Narodowy Instytut Dziedzictwa, National Heritage Board of Poland, ul. Kopernika 36/40, 00-924 Warszawa, Poland.
*Corresponding author: firstname.lastname@example.org / email@example.com
Cite this as: Oniszczuk, A. and Makowska, A. 2017 Archaeological Data in the GIS Portal of the National Heritage Board of Poland, Internet Archaeology 43. https://doi.org/10.11141/ia.43.5
The National Heritage Board of Poland is responsible for implementation of the INSPIRE directive in the field of cultural heritage (Protected Sites). The implementation was not only about digitising almost 80,000 listed monuments (including over 7700 archaeological sites), but also about change of approach to data by adopting the yes/no mode instead of "about" and "probably". After having built the data model, created thesauri and digitised paper documentation we felt that the visual result compliant with the INSPIRE specification would be highly unsatisfactory with regard to the data and the amount of work. Improved presentation available on our map portal was created in cooperation with Warsaw University of Technology. The paper discusses the scope of the visible data, reasons behind the visual classification, the pros and cons, current possibilities of the use of the data and prospective development of the portal.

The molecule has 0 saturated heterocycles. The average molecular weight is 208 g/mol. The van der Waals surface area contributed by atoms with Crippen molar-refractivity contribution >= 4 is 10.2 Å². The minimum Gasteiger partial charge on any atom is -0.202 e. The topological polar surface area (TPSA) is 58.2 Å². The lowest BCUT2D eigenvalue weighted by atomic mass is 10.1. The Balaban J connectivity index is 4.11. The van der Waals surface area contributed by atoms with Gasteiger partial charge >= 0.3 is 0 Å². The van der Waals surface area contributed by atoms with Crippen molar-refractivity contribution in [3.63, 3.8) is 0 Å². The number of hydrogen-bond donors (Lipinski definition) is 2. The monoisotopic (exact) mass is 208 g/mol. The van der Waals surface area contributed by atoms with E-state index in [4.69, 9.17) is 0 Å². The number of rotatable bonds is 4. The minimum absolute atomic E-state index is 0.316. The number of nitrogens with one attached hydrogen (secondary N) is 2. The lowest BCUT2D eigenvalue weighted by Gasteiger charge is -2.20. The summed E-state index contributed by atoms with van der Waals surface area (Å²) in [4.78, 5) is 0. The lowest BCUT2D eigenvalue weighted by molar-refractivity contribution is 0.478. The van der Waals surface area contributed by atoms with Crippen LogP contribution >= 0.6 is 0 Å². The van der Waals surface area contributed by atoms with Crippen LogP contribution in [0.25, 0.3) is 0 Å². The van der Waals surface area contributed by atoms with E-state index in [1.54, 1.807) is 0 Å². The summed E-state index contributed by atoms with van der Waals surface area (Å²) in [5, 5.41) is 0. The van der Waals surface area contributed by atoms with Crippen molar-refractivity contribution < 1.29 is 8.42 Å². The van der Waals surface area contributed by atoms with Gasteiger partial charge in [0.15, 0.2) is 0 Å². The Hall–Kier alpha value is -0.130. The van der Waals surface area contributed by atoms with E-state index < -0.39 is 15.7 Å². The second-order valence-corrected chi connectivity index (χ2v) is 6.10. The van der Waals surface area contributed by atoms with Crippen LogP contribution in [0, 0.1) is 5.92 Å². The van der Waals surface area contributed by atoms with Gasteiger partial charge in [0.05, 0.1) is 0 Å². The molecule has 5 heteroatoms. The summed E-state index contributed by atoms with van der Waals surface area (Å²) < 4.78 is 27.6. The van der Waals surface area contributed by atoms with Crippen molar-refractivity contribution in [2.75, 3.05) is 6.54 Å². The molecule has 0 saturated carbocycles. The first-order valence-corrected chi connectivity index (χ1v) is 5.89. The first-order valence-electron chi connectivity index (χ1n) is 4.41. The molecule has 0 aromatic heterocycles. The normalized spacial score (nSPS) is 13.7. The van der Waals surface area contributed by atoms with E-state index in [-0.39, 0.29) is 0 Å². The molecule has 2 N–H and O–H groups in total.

This extended abstract is also available in hard copy in K. May (ed) 2017 Digital Archaeological Heritage, EAC Occasional Paper No.12, Archaeolingua, Budapest.
The INSPIRE directive was the starting point for the creation of a monuments database and the map portal of the National Heritage Board of Poland. The Directive 2007/2/EC of the European Parliament and of the Council of 14 March 2007 establishing an Infrastructure for Spatial Information in the European Community (INSPIRE) came into force in May 2007. According to its provisions, the spatial data infrastructure is to enable environmental spatial information to be shared among public sector organisations and facilitateare t public access to this information across Europe. The extensive data are to help in informed policy-making across boundaries. The directive is all about efficiency and compatibility of the data. The information should be collected on many levels of detail, and its scope as well as conditions of the data re-use, should be explicitly formulated and easy to find (INSPIRE, About INSPIRE). On a national level, in Poland the directive was followed by the Act of 4 March 2010 on spatial data infrastructure. According to its provisions, the Minister of Culture and National Heritage is responsible for protected sites in the part referring to immovable monuments (Rada Ministrów 2010, Art 3, par. 7, pt c). In 2010 the implementation task was assigned to the National Heritage Board of Poland.